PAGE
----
Forged and Molten: Metal in 2006 (Stewart Voegtlin)
I received more promotional copies, listened to more music, and wrote less about music in 2006 than I ever have. Dubious it was: call it perplex. Suddenly, a genre that I’ve listened to since I was 15 years-old was being lauded as the next big thing; “serious” writing about metal showed up in ArtForum Magazine, the New York Times and innumerable music websites, blogs and messageboards. The big metal mags hawked the next big things, and their dread-locked, illustrated forms preened on glossy covers from Barnes & Noble racks while “cool jazz” percolated around the unaffected lot sipping iced lattes and pretending to write poetry or prose on a laptop the size of a six-pack.
What’s worse? – Sunn, Boris, and Mastodon constituted a single bloated teat for the uncritical masses to slurp from, while forefathers Celtic Frost and Iron Maiden ambled back with provocative, mature – and in Celtic Frost’s case – cryptic efforts. The underground, of course, remained as such, with Norwegian firebrands like Beastcraft shirking attention from Internet locus: “No trades! No promos!” Tasmania’s Kill the Kristians took it a step further: “Burn down your local church, synagogue or mosque in our name and then fuck off and die!!!” Dry to say the least, but mildly invigorating in contrast to the usual suspects’ milquetoast takes on metal.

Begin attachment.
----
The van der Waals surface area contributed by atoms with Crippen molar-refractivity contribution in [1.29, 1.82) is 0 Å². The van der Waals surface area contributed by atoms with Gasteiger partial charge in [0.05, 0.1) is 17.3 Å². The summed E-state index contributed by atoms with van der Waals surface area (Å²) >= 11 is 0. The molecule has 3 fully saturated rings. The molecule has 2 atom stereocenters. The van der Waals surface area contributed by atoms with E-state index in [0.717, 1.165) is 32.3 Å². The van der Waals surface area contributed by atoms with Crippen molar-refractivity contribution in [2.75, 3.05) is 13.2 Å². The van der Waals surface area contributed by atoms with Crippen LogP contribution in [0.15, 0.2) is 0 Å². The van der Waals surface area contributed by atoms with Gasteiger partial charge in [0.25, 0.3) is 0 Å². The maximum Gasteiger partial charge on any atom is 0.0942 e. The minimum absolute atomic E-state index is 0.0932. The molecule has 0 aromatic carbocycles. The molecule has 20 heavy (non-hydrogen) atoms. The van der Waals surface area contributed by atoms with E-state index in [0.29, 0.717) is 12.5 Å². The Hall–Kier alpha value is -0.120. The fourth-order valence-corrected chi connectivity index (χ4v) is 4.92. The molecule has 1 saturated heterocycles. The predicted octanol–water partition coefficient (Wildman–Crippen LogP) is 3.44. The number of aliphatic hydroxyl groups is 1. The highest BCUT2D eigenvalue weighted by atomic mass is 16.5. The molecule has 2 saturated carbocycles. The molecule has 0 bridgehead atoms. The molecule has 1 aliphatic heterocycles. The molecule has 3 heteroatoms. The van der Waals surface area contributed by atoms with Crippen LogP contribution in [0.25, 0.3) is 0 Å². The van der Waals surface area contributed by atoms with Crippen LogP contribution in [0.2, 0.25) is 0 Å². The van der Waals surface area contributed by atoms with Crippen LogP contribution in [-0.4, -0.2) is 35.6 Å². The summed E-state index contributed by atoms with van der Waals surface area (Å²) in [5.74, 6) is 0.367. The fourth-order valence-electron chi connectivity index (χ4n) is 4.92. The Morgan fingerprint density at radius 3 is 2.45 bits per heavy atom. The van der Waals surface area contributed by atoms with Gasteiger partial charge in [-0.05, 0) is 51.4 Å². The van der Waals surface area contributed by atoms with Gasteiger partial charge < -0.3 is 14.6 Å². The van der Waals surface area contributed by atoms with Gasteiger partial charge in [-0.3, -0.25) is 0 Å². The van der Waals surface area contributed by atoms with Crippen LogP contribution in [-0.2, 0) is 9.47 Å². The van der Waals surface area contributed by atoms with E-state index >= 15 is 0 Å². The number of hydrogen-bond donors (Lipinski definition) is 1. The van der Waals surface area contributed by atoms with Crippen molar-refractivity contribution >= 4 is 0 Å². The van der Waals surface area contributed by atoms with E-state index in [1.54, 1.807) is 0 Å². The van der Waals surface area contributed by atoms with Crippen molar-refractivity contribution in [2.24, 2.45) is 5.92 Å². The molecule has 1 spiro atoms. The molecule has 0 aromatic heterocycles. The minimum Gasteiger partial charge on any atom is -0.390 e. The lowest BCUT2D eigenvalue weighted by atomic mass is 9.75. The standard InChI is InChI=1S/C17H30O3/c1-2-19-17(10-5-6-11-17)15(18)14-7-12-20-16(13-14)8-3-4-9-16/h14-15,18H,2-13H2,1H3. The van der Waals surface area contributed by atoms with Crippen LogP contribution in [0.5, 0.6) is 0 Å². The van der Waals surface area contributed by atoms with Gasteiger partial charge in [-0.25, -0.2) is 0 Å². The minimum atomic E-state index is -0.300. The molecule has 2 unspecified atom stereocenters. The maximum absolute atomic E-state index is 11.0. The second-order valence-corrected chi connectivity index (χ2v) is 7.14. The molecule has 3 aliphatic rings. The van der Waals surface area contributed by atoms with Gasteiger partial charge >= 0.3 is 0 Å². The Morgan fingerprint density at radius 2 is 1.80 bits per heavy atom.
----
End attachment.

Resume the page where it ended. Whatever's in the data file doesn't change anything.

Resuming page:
Athens, Georgia’s Harvey Milk is the indisputable story of the year for me, reissuing an old beaut; releasing a retrospective DVD, a new record and a slew of singles. They still lumber and laze through thundering structures. Creston still writes tragic and often inchoate lyrics. Paul’s drumming is still powered on arithmetic and outburst. And Tanner is still one of the most monolithic bass players alive – pace James Plotkin.
Plotkin, unfortunately, was involved in the bump in the road that was Khanate’s untimely demise. Misunderstood and written off as 1,000 different examples of self-indulgent “art-metal,” Khanate was power and pain on catastrophic scale; Plotkin, in a move of grace, teamed up with Runhild Gammelsaeter for one of the more haunting and surprisingly enjoyable listens of the year, with Khylst’s appropriately titled, Chaos Is My Name.
Khanate wasn’t the only loss: Dissection frontman Jon Nodtveidt took his own life, and one of my greatest influences as a writer, R.W. “Johnny” Apple – while likely full of fine foie gras and uproarious fanfare – left the dinner table way too early. But away with the doldrums: The rest of the best? Read:
Some LPs, CDs:
Antaeus, Blood Libels LP [Norma Evangelium Diaboli]
Some Reissues, CD-Rs, 7”s, cassettes:
Battletorn, Burn Fast 7” [Mad at the World]